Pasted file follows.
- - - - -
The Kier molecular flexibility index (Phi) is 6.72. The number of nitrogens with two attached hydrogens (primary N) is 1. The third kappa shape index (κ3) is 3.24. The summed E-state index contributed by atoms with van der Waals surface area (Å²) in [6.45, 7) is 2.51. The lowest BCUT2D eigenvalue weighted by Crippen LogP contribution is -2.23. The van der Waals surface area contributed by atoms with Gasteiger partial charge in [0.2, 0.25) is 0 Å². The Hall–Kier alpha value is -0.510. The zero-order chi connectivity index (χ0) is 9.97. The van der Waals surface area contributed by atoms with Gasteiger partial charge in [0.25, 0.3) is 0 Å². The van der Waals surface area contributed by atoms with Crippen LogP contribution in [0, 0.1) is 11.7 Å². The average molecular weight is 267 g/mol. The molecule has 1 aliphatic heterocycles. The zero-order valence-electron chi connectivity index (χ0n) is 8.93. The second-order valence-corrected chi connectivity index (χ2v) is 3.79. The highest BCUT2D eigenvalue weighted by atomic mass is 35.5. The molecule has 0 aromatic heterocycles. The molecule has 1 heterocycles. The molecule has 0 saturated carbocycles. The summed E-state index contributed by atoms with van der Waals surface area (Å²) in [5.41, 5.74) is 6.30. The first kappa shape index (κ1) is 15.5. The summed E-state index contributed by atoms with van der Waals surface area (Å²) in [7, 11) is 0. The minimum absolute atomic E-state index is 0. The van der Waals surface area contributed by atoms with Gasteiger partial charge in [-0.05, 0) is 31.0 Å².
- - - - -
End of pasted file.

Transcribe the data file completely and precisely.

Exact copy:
The Kier molecular flexibility index (Phi) is 6.72. The number of nitrogens with two attached hydrogens (primary N) is 1. The third kappa shape index (κ3) is 3.24. The summed E-state index contributed by atoms with van der Waals surface area (Å²) in [6.45, 7) is 2.51. The lowest BCUT2D eigenvalue weighted by Crippen LogP contribution is -2.23. The van der Waals surface area contributed by atoms with Gasteiger partial charge in [0.2, 0.25) is 0 Å². The Hall–Kier alpha value is -0.510. The zero-order chi connectivity index (χ0) is 9.97. The van der Waals surface area contributed by atoms with Gasteiger partial charge in [0.25, 0.3) is 0 Å². The van der Waals surface area contributed by atoms with Crippen LogP contribution in [0, 0.1) is 11.7 Å². The average molecular weight is 267 g/mol. The molecule has 1 aliphatic heterocycles. The zero-order valence-electron chi connectivity index (χ0n) is 8.93. The second-order valence-corrected chi connectivity index (χ2v) is 3.79. The highest BCUT2D eigenvalue weighted by atomic mass is 35.5. The molecule has 0 aromatic heterocycles. The molecule has 1 heterocycles. The molecule has 0 saturated carbocycles. The summed E-state index contributed by atoms with van der Waals surface area (Å²) in [5.41, 5.74) is 6.30. The first kappa shape index (κ1) is 15.5. The summed E-state index contributed by atoms with van der Waals surface area (Å²) in [7, 11) is 0. The minimum absolute atomic E-state index is 0. The van der Waals surface area contributed by atoms with Gasteiger partial charge in [-0.05, 0) is 31.0 Å².